08 Mar 2012
- Written by Charles Sims Jr.
A presidential commission has recommended increasing the early retirement age for Social Security to 64 and the full retirement age to 69.
A presidential commission has recommended increasing the early retirement age for Social Security to 64 and the full retirement age to 69. Fortunately, the plan, if adopted, would be phased in slowly and wouldn’t be fully implemented until 2075.
Currently, most Americans can choose to start collecting benefits at full retirement age, which ranges from 65 to 67 depending on the year they were born, or to receive a reduced benefit as early as age 62. This is an important decision, so it’s a good idea to consider all the factors involved.
It’s about monthly income
If you claim benefits at age 62, the amount you receive each month would be about 70 percent of your full retirement benefit. Each month you wait to claim benefits after age 62, your monthly benefit increases slightly, so that at full retirement age you would be entitled to 100 percent of your full retirement benefit. For each month you wait to claim Social Security after full retirement age, your monthly benefit will continue to increase until you reach age 70, when you could be entitled to about 132 percent of your full benefit.
If you live an average life expectancy, you will collect the same amount in lifetime benefits regardless of whether you begin benefits at age 62, full retirement age, or 70. Benefits are reduced at younger ages because, in theory, you will be collecting them for a longer period of time.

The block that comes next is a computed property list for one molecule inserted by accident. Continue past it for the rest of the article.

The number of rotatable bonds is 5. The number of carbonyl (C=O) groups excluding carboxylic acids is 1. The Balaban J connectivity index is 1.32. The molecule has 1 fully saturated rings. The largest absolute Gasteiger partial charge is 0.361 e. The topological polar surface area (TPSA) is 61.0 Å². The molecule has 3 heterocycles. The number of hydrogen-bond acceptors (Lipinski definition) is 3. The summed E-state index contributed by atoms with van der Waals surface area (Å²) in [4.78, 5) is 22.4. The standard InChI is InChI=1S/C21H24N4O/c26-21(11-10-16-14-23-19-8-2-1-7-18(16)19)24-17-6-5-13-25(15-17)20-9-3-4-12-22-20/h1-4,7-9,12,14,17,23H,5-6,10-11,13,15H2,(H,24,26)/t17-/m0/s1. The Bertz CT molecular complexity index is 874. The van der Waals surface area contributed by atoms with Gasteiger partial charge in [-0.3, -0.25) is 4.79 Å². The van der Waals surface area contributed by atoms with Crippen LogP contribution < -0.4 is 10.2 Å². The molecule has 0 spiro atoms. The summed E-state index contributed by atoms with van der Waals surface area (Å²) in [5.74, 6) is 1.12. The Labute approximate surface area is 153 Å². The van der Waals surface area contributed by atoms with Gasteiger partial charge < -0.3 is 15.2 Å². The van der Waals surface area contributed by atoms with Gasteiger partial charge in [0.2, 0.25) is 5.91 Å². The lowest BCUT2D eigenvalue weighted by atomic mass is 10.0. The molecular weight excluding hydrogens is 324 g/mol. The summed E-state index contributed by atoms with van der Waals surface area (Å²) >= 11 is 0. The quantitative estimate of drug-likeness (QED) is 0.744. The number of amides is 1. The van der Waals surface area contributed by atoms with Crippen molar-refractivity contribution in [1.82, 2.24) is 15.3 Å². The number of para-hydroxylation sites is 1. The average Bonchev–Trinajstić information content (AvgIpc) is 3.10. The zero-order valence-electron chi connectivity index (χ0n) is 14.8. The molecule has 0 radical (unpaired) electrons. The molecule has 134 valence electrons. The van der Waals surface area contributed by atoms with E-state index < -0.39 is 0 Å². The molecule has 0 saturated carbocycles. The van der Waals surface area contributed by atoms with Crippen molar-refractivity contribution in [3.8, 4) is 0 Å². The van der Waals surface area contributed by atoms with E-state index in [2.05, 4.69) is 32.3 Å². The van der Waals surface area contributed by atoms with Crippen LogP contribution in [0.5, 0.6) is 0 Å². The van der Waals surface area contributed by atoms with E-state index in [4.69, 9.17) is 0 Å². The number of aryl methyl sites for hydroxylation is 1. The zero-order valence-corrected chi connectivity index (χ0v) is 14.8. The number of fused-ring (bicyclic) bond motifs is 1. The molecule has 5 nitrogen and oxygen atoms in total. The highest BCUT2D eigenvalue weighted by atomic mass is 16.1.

It’s important to consider your current financial situation and health as you decide when to begin collecting benefits. If you expect to keep working while collecting early benefits, a portion of your benefit will be withheld if your annual earnings exceed the earnings limit. No earnings limit applies after you reach full retirement age.
If you are healthy and don’t need the money, it might be a good idea to wait to claim your benefits so you can lock in a higher monthly income. Calculating your breakeven age may help you decide. This is the age at which the total amount you collect by claiming early benefits would equal the amount collected if you waited until full retirement age. If your breakeven age is later than your probable lifespan, you might be better off taking early benefits.
There may be other factors to consider depending on your circumstances. Deciding when to collect benefits is a big decision that should be considered carefully.
(Charles Sims Jr., CFP®, CERTIFIED FINANCIAL PLANNER™, is President/ CEO of The Sims Financial Group. Contact him at 901-682-2410 or visit www.SimsFinancialGroup.com. The information in this article is not intended to be tax or legal advice, and it may not be relied on for the purpose of avoiding any federal tax penalties. You are encouraged to seek tax or legal advice from an independent professional advisor.)